- Instructor of physical education for women
- First coach of women's teams
Margaret Katherine Majer was born in Schloss Helmsdorf, Germany, the daughter of Margaretha and Carl Majer. Soon after the family moved to Philadelphia and Margaret and her two siblings grew up in the Strawberry Mansion section of the city. Margaret, an outstanding athlete, excelled in intercollegiate swimming as an undergraduate at Temple University. Her beauty brought her jobs as a model and cover girl.
After earning her B.A. from Temple in 1921, Margaret Majer succeeded Ethel Loring as Instructor in Physical Education for Women at the University of Pennsylvania’s College for Women. She led the undergraduate women in athletic pursuits at the Kingsessing facility used as a gymnasium by Penn’s female students. While teaching at Penn, Majer became the first coach of women’s athletic teams at the University, organizing and training a women’s basketball team and scheduling the first intercollegiate competitions for women. The women’s basketball team played eight opponents in its first year, including Bryn Mawr College, Drexel University, and Temple University. Teams in gymnastics, softball, swimming, and tennis were planned for the next year. Margaret Majer also led a successful fundraising campaign to build women’s tennis courts on what, for a few years, was a vacant lot on the southeast corner of 34th and Walnut Streets. After only three years at Penn, Margaret Katherine Majer’s achievements brought her well-earned celebrity as the founder of women’s athletics at Penn.
Margaret Majer married Olympic oarsman John Brendan Kelly in 1924, ten years after they first met at a neighborhood swimming pool. Jack Kelly, the son of an Irish Catholic immigrant and ten years her senior, won an Olympic gold medal for sculling in 1920. After working in the brickmaking businesses of two older brothers, he started his own business, eventually becoming a millionaire. He was also involved in politics. After serving as Democratic city chairman, he ran unsuccessfully as the Democratic candidate for mayor of Philadelphia in 1935 and would also have run for senator if his wife had not discouraged the move.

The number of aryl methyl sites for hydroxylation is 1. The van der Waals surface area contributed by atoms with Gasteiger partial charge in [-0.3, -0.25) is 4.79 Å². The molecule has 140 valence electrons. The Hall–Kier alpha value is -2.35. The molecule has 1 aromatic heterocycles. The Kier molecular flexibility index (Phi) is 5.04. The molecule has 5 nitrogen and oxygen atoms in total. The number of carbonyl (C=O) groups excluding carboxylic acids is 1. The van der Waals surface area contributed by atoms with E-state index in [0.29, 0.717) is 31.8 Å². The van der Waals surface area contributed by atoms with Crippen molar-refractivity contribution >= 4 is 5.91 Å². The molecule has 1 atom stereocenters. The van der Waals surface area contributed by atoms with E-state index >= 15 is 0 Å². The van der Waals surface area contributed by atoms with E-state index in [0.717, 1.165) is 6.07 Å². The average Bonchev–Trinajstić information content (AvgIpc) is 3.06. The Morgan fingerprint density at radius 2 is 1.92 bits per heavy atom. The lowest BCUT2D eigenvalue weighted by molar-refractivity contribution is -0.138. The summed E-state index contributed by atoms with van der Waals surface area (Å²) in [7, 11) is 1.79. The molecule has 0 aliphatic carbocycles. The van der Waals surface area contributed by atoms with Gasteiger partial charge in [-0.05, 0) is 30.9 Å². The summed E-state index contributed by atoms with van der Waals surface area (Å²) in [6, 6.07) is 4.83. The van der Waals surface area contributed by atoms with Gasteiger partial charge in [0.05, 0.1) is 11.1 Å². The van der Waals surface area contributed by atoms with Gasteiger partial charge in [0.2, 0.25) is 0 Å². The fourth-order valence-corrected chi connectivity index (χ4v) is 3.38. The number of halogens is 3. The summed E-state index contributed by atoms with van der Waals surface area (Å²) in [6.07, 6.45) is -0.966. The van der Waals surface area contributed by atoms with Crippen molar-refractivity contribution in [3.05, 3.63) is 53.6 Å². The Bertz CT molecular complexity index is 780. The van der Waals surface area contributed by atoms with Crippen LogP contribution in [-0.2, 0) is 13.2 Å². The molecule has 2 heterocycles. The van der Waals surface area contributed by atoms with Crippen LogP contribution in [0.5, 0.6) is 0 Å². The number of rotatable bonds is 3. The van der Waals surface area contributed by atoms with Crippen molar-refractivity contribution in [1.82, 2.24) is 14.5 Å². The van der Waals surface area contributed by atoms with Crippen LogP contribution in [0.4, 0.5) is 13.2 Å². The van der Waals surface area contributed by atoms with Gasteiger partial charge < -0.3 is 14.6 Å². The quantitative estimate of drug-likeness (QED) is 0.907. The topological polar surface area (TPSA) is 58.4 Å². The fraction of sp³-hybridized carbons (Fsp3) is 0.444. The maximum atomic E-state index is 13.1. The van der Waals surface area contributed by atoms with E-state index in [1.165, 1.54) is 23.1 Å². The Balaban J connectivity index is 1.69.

Margaret and Jack Kelly settled in the East Falls section of Philadelphia where they raised four children: Margaret (or “Peggy”), Jack, Jr., Grace, and, the youngest member of the family, Elizabeth Anne (or “Lizanne”). Two of these offspring graduated from Penn, Jack in 1950 and Lizanne in 1955. Jack Kelly, Jr., won an Olympic bronze medal for rowing in 1956, became involved in the family construction business, and later became a Philadelphia city councilman as well as president of the U.S. Olympic Committee. Grace Kelly, of course, gained fame first as an actress and then as princess of Monaco.
After her children were all in school, Margaret Majer Kelly became active in various civic organizations. In 1935 she began a long association with Women’s Medical College of Philadelphia, serving on its Women’s Auxiliary and Board of Corporators before chairing the Development Program and then receiving an honorary Doctor of Letters from the school. In recognition of her contributions, the Women’s Medical College named a section of the hospital for her. She also served as a member of the Philadelphia Board of Education from 1961 to 1964 and as a leader of volunteer boards and groups associated with the Philadelphia Association for Retarded Children, Moss Rehabilitation Hospital, and the Committee for Philadelphia House.
Margaret Majer Kelly died January 6th, 1990.